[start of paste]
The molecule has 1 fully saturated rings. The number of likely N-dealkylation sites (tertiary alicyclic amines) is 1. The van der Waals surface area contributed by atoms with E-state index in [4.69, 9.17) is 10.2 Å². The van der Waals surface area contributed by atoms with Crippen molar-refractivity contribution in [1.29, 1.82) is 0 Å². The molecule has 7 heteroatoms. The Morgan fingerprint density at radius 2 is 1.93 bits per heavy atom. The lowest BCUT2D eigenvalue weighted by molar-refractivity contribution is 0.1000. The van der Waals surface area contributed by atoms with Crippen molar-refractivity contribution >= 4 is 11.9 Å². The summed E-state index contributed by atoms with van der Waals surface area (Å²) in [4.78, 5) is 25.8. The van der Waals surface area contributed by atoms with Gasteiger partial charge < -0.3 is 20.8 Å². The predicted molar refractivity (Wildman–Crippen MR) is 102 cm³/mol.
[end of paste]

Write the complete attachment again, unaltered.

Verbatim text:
The molecule has 1 fully saturated rings. The number of likely N-dealkylation sites (tertiary alicyclic amines) is 1. The van der Waals surface area contributed by atoms with E-state index in [4.69, 9.17) is 10.2 Å². The van der Waals surface area contributed by atoms with Crippen molar-refractivity contribution in [1.29, 1.82) is 0 Å². The molecule has 7 heteroatoms. The Morgan fingerprint density at radius 2 is 1.93 bits per heavy atom. The lowest BCUT2D eigenvalue weighted by molar-refractivity contribution is 0.1000. The van der Waals surface area contributed by atoms with Crippen molar-refractivity contribution >= 4 is 11.9 Å². The summed E-state index contributed by atoms with van der Waals surface area (Å²) in [4.78, 5) is 25.8. The van der Waals surface area contributed by atoms with Gasteiger partial charge < -0.3 is 20.8 Å². The predicted molar refractivity (Wildman–Crippen MR) is 102 cm³/mol.